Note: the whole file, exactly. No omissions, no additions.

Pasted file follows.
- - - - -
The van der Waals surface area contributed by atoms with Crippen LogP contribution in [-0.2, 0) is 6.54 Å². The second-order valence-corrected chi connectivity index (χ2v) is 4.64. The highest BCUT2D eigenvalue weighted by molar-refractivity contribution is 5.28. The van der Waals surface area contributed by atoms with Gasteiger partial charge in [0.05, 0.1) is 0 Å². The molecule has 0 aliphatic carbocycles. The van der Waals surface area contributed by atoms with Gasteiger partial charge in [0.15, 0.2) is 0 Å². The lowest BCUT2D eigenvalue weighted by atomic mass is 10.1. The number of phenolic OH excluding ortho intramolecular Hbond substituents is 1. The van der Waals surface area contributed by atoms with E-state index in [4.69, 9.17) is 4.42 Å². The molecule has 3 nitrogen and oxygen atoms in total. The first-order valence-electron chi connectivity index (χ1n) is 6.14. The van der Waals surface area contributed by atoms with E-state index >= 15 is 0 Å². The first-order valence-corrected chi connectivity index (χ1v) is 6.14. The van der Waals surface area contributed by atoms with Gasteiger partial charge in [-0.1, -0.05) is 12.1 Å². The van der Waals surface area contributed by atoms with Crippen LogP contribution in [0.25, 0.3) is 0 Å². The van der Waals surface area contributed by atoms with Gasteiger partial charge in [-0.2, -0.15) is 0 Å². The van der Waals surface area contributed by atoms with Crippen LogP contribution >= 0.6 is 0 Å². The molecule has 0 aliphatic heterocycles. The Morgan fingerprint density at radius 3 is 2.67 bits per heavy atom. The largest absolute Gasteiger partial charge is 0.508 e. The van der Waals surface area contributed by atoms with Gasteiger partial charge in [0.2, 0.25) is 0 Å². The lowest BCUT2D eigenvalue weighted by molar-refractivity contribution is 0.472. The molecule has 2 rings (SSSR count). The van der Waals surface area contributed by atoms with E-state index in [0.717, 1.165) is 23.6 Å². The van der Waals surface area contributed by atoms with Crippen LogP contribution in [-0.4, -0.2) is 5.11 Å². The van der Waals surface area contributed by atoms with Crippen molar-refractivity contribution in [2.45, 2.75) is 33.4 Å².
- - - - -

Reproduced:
The van der Waals surface area contributed by atoms with Crippen LogP contribution in [-0.2, 0) is 6.54 Å². The second-order valence-corrected chi connectivity index (χ2v) is 4.64. The highest BCUT2D eigenvalue weighted by molar-refractivity contribution is 5.28. The van der Waals surface area contributed by atoms with Gasteiger partial charge in [0.05, 0.1) is 0 Å². The molecule has 0 aliphatic carbocycles. The van der Waals surface area contributed by atoms with Gasteiger partial charge in [0.15, 0.2) is 0 Å². The lowest BCUT2D eigenvalue weighted by atomic mass is 10.1. The number of phenolic OH excluding ortho intramolecular Hbond substituents is 1. The van der Waals surface area contributed by atoms with E-state index in [4.69, 9.17) is 4.42 Å². The molecule has 3 nitrogen and oxygen atoms in total. The first-order valence-electron chi connectivity index (χ1n) is 6.14. The van der Waals surface area contributed by atoms with E-state index >= 15 is 0 Å². The first-order valence-corrected chi connectivity index (χ1v) is 6.14. The van der Waals surface area contributed by atoms with Gasteiger partial charge in [-0.1, -0.05) is 12.1 Å². The van der Waals surface area contributed by atoms with Crippen LogP contribution in [0.25, 0.3) is 0 Å². The van der Waals surface area contributed by atoms with Gasteiger partial charge in [-0.2, -0.15) is 0 Å². The van der Waals surface area contributed by atoms with Crippen LogP contribution >= 0.6 is 0 Å². The molecule has 0 aliphatic heterocycles. The Morgan fingerprint density at radius 3 is 2.67 bits per heavy atom. The largest absolute Gasteiger partial charge is 0.508 e. The van der Waals surface area contributed by atoms with Gasteiger partial charge in [0.2, 0.25) is 0 Å². The lowest BCUT2D eigenvalue weighted by molar-refractivity contribution is 0.472. The molecule has 2 rings (SSSR count). The van der Waals surface area contributed by atoms with E-state index in [0.717, 1.165) is 23.6 Å². The van der Waals surface area contributed by atoms with Crippen LogP contribution in [-0.4, -0.2) is 5.11 Å². The van der Waals surface area contributed by atoms with Crippen molar-refractivity contribution in [2.45, 2.75) is 33.4 Å².